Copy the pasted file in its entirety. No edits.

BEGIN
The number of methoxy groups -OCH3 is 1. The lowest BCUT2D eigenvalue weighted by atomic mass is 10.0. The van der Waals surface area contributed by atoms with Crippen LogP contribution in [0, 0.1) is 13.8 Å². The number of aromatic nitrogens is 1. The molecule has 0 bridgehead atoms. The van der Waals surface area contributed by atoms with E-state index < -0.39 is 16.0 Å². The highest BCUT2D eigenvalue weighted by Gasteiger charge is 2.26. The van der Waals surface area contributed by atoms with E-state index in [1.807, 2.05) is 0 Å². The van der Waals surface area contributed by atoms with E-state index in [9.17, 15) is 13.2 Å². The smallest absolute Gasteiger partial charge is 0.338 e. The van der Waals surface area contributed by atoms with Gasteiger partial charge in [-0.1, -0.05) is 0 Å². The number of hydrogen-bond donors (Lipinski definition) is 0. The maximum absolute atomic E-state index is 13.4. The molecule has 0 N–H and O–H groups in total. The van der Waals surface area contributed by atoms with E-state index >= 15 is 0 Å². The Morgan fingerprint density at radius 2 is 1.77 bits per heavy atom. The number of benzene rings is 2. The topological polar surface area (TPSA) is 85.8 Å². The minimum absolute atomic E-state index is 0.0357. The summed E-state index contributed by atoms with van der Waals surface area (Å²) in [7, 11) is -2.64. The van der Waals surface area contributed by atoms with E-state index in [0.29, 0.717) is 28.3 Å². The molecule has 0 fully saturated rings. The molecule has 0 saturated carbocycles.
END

The number of methoxy groups -OCH3 is 1. The lowest BCUT2D eigenvalue weighted by atomic mass is 10.0. The van der Waals surface area contributed by atoms with Crippen LogP contribution in [0, 0.1) is 13.8 Å². The number of aromatic nitrogens is 1. The molecule has 0 bridgehead atoms. The van der Waals surface area contributed by atoms with E-state index < -0.39 is 16.0 Å². The highest BCUT2D eigenvalue weighted by Gasteiger charge is 2.26. The van der Waals surface area contributed by atoms with E-state index in [1.807, 2.05) is 0 Å². The van der Waals surface area contributed by atoms with E-state index in [9.17, 15) is 13.2 Å². The smallest absolute Gasteiger partial charge is 0.338 e. The van der Waals surface area contributed by atoms with Gasteiger partial charge in [-0.1, -0.05) is 0 Å². The number of hydrogen-bond donors (Lipinski definition) is 0. The maximum absolute atomic E-state index is 13.4. The molecule has 0 N–H and O–H groups in total. The van der Waals surface area contributed by atoms with E-state index >= 15 is 0 Å². The Morgan fingerprint density at radius 2 is 1.77 bits per heavy atom. The number of benzene rings is 2. The topological polar surface area (TPSA) is 85.8 Å². The minimum absolute atomic E-state index is 0.0357. The summed E-state index contributed by atoms with van der Waals surface area (Å²) in [7, 11) is -2.64. The van der Waals surface area contributed by atoms with E-state index in [0.29, 0.717) is 28.3 Å². The molecule has 0 fully saturated rings. The molecule has 0 saturated carbocycles.